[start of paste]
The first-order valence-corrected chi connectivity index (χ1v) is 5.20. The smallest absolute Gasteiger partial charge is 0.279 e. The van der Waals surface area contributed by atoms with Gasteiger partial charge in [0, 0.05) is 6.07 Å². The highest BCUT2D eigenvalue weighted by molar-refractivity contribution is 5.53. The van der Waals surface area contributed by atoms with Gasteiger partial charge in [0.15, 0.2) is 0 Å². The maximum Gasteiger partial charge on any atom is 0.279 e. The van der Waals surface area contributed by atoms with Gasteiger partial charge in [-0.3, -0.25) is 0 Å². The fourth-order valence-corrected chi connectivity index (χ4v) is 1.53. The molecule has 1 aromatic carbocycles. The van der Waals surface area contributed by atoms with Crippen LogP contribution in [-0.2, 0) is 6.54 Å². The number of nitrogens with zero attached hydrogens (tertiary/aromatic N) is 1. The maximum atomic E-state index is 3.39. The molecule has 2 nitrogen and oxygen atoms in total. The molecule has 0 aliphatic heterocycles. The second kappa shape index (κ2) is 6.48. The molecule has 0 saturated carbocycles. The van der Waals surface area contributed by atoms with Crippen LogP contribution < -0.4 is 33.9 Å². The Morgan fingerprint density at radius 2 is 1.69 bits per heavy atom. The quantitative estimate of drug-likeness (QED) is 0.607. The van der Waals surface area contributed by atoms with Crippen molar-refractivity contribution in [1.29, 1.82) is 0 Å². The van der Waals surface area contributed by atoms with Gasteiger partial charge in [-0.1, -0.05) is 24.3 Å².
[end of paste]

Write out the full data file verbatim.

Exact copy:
The first-order valence-corrected chi connectivity index (χ1v) is 5.20. The smallest absolute Gasteiger partial charge is 0.279 e. The van der Waals surface area contributed by atoms with Gasteiger partial charge in [0, 0.05) is 6.07 Å². The highest BCUT2D eigenvalue weighted by molar-refractivity contribution is 5.53. The van der Waals surface area contributed by atoms with Gasteiger partial charge in [0.15, 0.2) is 0 Å². The maximum Gasteiger partial charge on any atom is 0.279 e. The van der Waals surface area contributed by atoms with Gasteiger partial charge in [-0.3, -0.25) is 0 Å². The fourth-order valence-corrected chi connectivity index (χ4v) is 1.53. The molecule has 1 aromatic carbocycles. The van der Waals surface area contributed by atoms with Crippen LogP contribution in [-0.2, 0) is 6.54 Å². The number of nitrogens with zero attached hydrogens (tertiary/aromatic N) is 1. The maximum atomic E-state index is 3.39. The molecule has 2 nitrogen and oxygen atoms in total. The molecule has 0 aliphatic heterocycles. The second kappa shape index (κ2) is 6.48. The molecule has 0 saturated carbocycles. The van der Waals surface area contributed by atoms with Crippen LogP contribution < -0.4 is 33.9 Å². The Morgan fingerprint density at radius 2 is 1.69 bits per heavy atom. The quantitative estimate of drug-likeness (QED) is 0.607. The van der Waals surface area contributed by atoms with Crippen molar-refractivity contribution in [1.29, 1.82) is 0 Å². The van der Waals surface area contributed by atoms with Gasteiger partial charge in [-0.1, -0.05) is 24.3 Å².